MARTINSVILLE – Patrick Henry Community College’s research showed that Martinsville and its surrounding counties needed better access and more project-based learning opportunities for high-demand technical career fields.
When the PHCC staff saw the data, they started searching for ways to meet the need.
With the support of an anonymous donor, PHCC is moving forward with a two-fold plan.
The Community Foundation Serving Western Virginia recently made a grant to the PHCC Foundation from an anonymous donor-advised fund in the amount of $30,000.
The college plans to use the money to fund its current construction trades tiny house project and a new Advanced Manufacturing Mobile Training Lab.
“The Foundation is proud to support PHCC in its training initiatives in developing a highly-skilled workforce. The tiny house and the Advanced Manufacturing Mobile Training Lab will be wonderful assets in our community,” said April Haynes, Regional Vice President for Community Foundation Serving Western Virginia.
The Advanced Manufacturing mobile training lab is a 38-foot-long, fifth-wheel trailer that takes the classroom to the student.
The lab will be multifunctional.
PHCC can offer introductory training courses to K12 partners as well as customized training for employers needing quick specialized training options for their current workforce.
The mobile lab will also be used as a community engagement center to increase the awareness and perception of the many career options that are available locally in advanced manufacturing fields.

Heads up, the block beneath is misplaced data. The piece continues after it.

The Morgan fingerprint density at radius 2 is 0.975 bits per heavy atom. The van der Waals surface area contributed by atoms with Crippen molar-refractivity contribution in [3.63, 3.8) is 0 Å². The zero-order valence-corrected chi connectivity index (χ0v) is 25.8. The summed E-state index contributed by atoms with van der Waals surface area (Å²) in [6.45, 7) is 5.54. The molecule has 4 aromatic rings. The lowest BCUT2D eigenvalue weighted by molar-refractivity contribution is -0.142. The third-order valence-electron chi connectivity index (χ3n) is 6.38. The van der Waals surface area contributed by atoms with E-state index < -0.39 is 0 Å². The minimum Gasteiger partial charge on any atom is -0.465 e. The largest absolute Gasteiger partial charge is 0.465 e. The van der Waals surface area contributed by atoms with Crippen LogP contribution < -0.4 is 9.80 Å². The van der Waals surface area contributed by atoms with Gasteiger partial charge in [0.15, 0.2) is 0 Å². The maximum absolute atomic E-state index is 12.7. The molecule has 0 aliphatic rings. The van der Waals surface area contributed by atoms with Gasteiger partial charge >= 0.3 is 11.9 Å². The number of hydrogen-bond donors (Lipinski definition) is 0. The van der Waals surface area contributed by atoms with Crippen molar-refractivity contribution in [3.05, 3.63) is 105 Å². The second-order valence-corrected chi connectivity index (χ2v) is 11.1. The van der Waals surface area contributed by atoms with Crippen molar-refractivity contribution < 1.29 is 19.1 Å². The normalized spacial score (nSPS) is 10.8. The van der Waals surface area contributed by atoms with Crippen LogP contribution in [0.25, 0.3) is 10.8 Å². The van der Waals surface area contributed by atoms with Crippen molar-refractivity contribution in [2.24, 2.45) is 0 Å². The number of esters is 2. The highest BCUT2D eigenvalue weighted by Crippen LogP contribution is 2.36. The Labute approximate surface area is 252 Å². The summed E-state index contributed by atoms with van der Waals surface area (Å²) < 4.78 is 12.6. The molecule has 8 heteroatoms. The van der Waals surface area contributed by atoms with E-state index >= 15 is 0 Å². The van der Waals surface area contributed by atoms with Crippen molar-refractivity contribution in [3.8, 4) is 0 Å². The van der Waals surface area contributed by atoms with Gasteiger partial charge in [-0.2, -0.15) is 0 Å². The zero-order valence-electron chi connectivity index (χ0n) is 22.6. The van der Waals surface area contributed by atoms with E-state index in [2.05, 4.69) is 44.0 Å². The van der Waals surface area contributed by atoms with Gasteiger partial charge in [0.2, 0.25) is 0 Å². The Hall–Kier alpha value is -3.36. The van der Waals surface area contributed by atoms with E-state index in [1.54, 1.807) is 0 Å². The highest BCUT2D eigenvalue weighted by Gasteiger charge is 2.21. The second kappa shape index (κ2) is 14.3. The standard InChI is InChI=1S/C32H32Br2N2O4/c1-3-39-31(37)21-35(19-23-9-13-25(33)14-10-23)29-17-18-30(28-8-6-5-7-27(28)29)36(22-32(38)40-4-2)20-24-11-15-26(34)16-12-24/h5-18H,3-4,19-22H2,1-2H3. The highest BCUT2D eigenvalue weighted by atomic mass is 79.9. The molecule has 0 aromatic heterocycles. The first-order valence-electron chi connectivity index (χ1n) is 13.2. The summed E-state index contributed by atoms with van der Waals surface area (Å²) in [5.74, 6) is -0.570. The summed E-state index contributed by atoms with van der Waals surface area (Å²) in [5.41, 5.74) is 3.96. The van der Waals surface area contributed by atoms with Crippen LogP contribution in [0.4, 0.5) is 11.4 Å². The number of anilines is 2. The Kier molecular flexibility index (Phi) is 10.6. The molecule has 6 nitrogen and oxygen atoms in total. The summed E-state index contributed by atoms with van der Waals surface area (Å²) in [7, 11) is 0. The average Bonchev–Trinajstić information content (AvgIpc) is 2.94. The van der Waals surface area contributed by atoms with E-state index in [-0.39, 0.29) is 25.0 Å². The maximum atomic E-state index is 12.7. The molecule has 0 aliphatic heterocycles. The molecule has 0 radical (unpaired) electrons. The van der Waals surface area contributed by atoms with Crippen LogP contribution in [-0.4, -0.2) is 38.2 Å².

The mobile lab has been partially funded by the Tobacco Region Revitalization Commission and the Higher Education Equipment Trust Fund.
Additionally, PHCC plans to use $13,000 from the anonymous donation to further equip the lab with tools and supplies.
Thanks to all of the funding partners, the lab is set to launch in Fall 2019.
The remaining $17,000 from this donation will be used for the construction trades tiny house project.
In PHCC’s construction trades program, students work together to construct an entire tiny house.
This massive, multi-disciplinary effort started as a student project for Burr Fox’s carpentry class.
Soon it will become a cozy, livable home complete with air conditioning, plumbing, and electricity.
The grant will provide funding to purchase a flatbed trailer, materials, and appliances to complete the house.
Once completed, PHCC hopes to sell the home to ensure the sustainability of the construction trades programs.
The construction trades program is also known as the NCCER (National Council for Construction Education and Research) credential program.
Even though this program only began in 2018, the students enrolled have already earned 36 credentials in either carpentry, HVAC, or plumbing.
All of these, of course, are skills that are in high-demand in Martinsville and the surrounding counties.
“We are thrilled to have the extra funding we need to further these initiatives,” says Tiffani Underwood, the Director of PHCC’s Foundation. “Both the mobile lab and the tiny house project will serve to prepare students for well-paying jobs that are in high-demand locally. This kind of training is so needed in our area.”